NHL Lockout: League, NHLPA Said To Be $40 Million Apart, But Progress Could Come Soon

NHL Lockout: Players And League $40 Million Apart

As the NHL lockout drags on, progress appears to be slow as the NHL and NHLPA made no progress on major issues after a meeting Wednesday and remain $40 million apart on proposals.

As ESPN reported, negotiations aimed at ending the NHL lockout ended Wednesday at around 3 pm, with union leader Donald Fehr saying there was “no movement” on major issues. The players had given management a proposal that brought the sides $40 million apart on a five-year contract.

The end of Wednesday marked a process to end the NHL lockout that seemed to be up and down. The sides have met frequently, often for hours multiple days in a row, but progress has been slow. Last week talks broke down to the point that NHL commissioner Gary Bettman proposed a two-week moratorium on talks, an idea that was quickly shot down by players.

There does seem to be some optimism based on the proposal players made on Wednesday. Brad Richards of the New York Rangers told ESPN’s Pierre LeBrun that the latest proposal from players “is a move in their direction again and based off of their proposal. There has to be an effort from them to get this done now.”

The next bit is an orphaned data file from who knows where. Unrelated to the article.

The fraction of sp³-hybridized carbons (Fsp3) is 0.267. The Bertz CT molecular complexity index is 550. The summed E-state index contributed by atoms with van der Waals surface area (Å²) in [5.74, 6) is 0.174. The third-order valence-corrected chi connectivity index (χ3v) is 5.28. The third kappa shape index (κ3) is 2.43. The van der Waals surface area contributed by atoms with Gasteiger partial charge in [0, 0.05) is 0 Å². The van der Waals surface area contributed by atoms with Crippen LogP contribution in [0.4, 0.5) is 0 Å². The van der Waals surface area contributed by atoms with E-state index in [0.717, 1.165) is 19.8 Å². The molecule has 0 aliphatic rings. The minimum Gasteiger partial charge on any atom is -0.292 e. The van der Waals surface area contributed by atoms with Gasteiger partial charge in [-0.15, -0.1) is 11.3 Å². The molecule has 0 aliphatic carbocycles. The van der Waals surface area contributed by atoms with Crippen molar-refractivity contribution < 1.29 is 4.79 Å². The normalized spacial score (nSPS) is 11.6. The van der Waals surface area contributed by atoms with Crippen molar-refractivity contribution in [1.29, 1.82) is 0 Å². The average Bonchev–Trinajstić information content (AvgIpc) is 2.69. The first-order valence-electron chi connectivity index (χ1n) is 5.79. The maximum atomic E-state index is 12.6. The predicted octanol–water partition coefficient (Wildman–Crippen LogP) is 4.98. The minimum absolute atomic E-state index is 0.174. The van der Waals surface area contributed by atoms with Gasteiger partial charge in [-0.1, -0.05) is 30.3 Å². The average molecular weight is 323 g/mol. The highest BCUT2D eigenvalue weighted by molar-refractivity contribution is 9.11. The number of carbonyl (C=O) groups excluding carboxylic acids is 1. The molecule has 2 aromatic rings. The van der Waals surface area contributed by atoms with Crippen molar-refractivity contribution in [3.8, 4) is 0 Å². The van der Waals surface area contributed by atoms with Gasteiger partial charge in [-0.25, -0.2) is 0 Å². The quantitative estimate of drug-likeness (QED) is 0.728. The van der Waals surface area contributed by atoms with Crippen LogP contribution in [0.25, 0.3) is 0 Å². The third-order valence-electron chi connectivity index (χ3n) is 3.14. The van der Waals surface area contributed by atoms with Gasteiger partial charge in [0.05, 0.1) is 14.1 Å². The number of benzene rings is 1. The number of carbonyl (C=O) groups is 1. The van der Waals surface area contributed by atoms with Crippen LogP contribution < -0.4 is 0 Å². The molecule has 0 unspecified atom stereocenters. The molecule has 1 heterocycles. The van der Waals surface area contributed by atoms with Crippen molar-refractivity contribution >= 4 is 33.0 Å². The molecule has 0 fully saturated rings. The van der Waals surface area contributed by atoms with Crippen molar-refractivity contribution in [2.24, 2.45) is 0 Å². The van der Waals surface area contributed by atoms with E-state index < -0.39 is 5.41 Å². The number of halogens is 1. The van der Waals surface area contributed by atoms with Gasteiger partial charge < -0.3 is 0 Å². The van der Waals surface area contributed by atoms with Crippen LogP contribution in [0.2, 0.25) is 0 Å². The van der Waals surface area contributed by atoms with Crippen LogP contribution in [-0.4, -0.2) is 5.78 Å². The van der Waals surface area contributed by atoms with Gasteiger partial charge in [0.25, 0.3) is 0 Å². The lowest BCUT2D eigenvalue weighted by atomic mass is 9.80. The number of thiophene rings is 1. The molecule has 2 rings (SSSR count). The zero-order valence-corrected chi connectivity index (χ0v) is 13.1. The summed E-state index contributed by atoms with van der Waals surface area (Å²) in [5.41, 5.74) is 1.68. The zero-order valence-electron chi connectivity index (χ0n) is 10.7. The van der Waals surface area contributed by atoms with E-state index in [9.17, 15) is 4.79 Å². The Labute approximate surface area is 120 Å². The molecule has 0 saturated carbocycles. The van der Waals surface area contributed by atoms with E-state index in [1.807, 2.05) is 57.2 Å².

The main point of contention appears to be whether owners will split hockey-related revenue and its effect on current contracts.

As ESPN notes:

“NHL commissioner Gary Bettman on Oct. 16 proposed a 50-50 split of hockey-related revenue. With guaranteed contracts likely to push the players’ share over the halfway mark originally, management wants that money to come out of future years to bring the overall percentage down to an even split over the length of an agreement.”

Though the league has yet to respond to the proposal, it could represent a breakthrough in negotiations.

Kevin Allen of USA Today explains”

“Today will be the most pivotal day in these negotiations because the NHL Players’ Association is at the point where executive director Donald Fehr and players probably can negotiate their best deal without risking a financial Armageddon.

“Two things have to occur today to provide the NHL with a chance to start the 2012-13 season in the foreseeable future. First, the players will have to move off their demand for a guarantee that their take won’t fall below the $1.883 billion they received last season and embrace the idea of a percentage-linked system. Owners aren’t going to back off on their desire for a 50-50 split. Owners want to see a full proposal from players that addresses that objective.”

Players and NHL officials have not set a date to meet again to discuss the NHL lockout.